The presidential primary campaign is in high gear, but Rhode Island gets scant attention from White House hopefuls. RIPR political analyst Scott MacKay has some ideas about how we can change this.
The 2016 presidential nominating sweepstakes has dominated the news since January, but Rhode Island has been a wallflower at this dance.
We’ve seen the candidates slogging through the snows of New Hampshire, the farms of Iowa and even the college campuses of Massachusetts. Yet the Ocean State has been bypassed by candidates and cameras.
Without going deeply into the Republican debate over body parts, a reality is that in presidential voting, after the opening states, size does matter.
Our tiny sliver of southeastern New England has few delegates to deliver to candidates. That will always be the case, and there isn’t anything we can do about it.
Small states, however, can be crucial to the presidential nominating campaign if they vote early. This is why Iowa and New Hampshire matter. With their overwhelmingly white populations, both states demographically look more like mid-twentieth century America than our diverse country of the twenty-first.
Yet tradition, the acquiescence of the leadership of both the Republican and Democratic parties and in New Hampshire, state law, have enshrined these two states as the kickoff contests. Nothing Rhode Island lawmakers can do will change that.
That doesn’t mean that the Ocean State can’t do more to draw the presidential spotlight. One of our pitfalls has been that over the years, the Rhode Island primary date has ping-ponged around the table. Since the 1970s, the state’s primary has been held as early as March and as late as June. This year we vote on April 26th. This has been an unpredictable campaign, but both the Republican and Democratic contests are probably going to be over by then.
Our calendar zig-zags haven’t always translated into obscurity. In 2008, Rhode Island’s March primary drew huge interest, especially on the Democratic side, where a vigorous joust between Hillary Clinton and Barack Obama brought candidate and surrogate visits galore, as well as a record voter turnout of about 200,000. But that was the exception to the we- don’t- matter rule.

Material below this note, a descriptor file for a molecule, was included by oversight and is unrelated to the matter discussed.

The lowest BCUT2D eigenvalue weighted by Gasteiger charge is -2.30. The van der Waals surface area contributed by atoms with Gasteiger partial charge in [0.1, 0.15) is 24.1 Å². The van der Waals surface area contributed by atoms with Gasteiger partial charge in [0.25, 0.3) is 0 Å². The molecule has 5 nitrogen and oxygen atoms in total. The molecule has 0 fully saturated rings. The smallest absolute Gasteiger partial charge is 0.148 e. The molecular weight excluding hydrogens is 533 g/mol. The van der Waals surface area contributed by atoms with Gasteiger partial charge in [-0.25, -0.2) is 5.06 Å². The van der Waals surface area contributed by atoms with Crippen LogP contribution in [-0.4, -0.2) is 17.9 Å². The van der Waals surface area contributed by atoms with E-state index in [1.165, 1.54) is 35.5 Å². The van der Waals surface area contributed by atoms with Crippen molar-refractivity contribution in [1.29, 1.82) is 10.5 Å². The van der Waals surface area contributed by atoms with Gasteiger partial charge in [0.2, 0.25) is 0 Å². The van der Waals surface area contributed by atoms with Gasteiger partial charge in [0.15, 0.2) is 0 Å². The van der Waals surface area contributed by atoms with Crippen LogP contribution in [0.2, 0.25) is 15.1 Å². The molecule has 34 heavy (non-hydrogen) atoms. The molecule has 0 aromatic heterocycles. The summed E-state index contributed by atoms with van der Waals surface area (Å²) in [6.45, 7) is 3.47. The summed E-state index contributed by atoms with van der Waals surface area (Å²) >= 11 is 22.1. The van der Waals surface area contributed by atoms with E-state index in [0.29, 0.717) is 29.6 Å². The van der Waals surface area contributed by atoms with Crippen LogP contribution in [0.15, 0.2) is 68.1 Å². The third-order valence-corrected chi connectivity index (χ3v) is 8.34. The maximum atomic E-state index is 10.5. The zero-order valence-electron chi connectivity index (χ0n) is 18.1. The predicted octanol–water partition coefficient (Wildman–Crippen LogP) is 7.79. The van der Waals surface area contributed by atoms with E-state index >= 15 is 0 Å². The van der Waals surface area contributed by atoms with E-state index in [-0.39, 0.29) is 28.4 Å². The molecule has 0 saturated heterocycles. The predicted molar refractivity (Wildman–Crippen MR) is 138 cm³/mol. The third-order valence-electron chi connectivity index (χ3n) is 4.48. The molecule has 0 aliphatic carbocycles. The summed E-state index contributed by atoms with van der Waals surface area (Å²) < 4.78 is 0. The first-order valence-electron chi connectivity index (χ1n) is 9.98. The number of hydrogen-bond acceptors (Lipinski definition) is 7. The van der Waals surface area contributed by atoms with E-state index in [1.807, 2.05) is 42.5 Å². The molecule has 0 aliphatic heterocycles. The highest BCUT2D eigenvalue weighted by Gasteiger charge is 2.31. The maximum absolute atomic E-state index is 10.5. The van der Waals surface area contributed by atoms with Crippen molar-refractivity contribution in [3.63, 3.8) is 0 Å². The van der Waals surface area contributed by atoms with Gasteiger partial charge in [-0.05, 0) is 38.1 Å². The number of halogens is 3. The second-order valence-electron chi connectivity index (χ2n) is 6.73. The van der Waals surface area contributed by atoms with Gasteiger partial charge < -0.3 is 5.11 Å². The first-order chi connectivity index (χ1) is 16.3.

So how do we get presidential candidates to take Rhode Island seriously? First, says Rhode Island native Jennifer Duffy of Washington, D.C.’s nonpartisan Cook Political Report, is to move the date back to March, holding our primary on the same date as our New England neighbors of Vermont and Massachusetts. ``Earlier is better, ‘’ says Duffy, especially with regard to Massachusetts.
Candidates who hold rallies in Boston or Worcester could easily slip into Providence, Pawtucket or Warwick for events. Both states are as blue as Narragansett Bay on a summer day, so candidates could test messages before similar electorates.
A more far-reaching solution is suggested by political scientist Darrell West, formerly of Brown University and currently at Brookings, a Washington, D.C. think tank. He says there should be a New England primary so that states other than New Hampshire become relevant. The current system means that none of the other five states get much attention, making it difficult to get candidates to focus on New England issues.
A New England-wide, sans New Hampshire, primary would allow the states to cluster their efforts and get taken more seriously by candidates.
This is particularly the case in the 21st Century. Turn the clock back to 1960, and the New England states did not sing from the same presidential hymnal. That year, the three northern, rural, Protestant states of Maine, Vermont and New Hampshire all went for Republican Richard Nixon. The three southern states, urban, industrial and Roman Catholic Massachusetts, Connecticut and Rhode Island all supported Democrat John F. Kennedy. (RI was Kennedy's best state in percentage of vote terms).
That’s changed. Now all six New England states regularly vote Democratic in presidential elections. Since 1992, every state in the region has supported the Democratic candidate in every presidential election save New Hampshire in 2000, when George W. Bush won a narrow victory over Al Gore.
What’s needed is to get the secretaries of state in the five New England states outside New Hampshire together to agree on a common primary date. That would keep Rhode Island from being the Rodney Dangerfield of presidential politics, and give us some respect.
Scott MacKay’s commentary can be heard every Monday on Morning Edition at 6:40 and 8:40 and on All Things Considered at 5:44. You can also follow his political reporting and analysis at our On Politics Blog at RIPR.org